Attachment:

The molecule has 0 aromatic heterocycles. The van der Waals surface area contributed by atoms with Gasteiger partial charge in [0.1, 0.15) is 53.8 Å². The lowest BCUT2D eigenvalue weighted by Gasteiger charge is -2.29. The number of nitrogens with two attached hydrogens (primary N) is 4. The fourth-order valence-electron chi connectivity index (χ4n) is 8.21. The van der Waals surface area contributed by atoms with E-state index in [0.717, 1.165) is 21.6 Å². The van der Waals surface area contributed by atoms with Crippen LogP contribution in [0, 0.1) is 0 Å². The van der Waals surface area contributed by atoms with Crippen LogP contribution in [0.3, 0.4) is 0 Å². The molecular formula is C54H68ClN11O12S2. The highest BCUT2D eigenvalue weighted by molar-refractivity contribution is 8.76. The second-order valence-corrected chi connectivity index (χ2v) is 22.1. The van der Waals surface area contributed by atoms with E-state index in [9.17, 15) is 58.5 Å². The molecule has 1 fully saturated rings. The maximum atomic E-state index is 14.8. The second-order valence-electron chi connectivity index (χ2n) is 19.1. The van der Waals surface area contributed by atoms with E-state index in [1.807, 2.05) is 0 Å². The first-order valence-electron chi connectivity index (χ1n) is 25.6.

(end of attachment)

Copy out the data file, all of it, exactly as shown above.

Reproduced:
The molecule has 0 aromatic heterocycles. The van der Waals surface area contributed by atoms with Gasteiger partial charge in [0.1, 0.15) is 53.8 Å². The lowest BCUT2D eigenvalue weighted by Gasteiger charge is -2.29. The number of nitrogens with two attached hydrogens (primary N) is 4. The fourth-order valence-electron chi connectivity index (χ4n) is 8.21. The van der Waals surface area contributed by atoms with E-state index in [0.717, 1.165) is 21.6 Å². The van der Waals surface area contributed by atoms with Crippen LogP contribution in [0, 0.1) is 0 Å². The van der Waals surface area contributed by atoms with Crippen LogP contribution in [0.3, 0.4) is 0 Å². The molecular formula is C54H68ClN11O12S2. The highest BCUT2D eigenvalue weighted by molar-refractivity contribution is 8.76. The second-order valence-corrected chi connectivity index (χ2v) is 22.1. The van der Waals surface area contributed by atoms with E-state index in [9.17, 15) is 58.5 Å². The molecule has 1 fully saturated rings. The maximum atomic E-state index is 14.8. The second-order valence-electron chi connectivity index (χ2n) is 19.1. The van der Waals surface area contributed by atoms with E-state index in [1.807, 2.05) is 0 Å². The first-order valence-electron chi connectivity index (χ1n) is 25.6.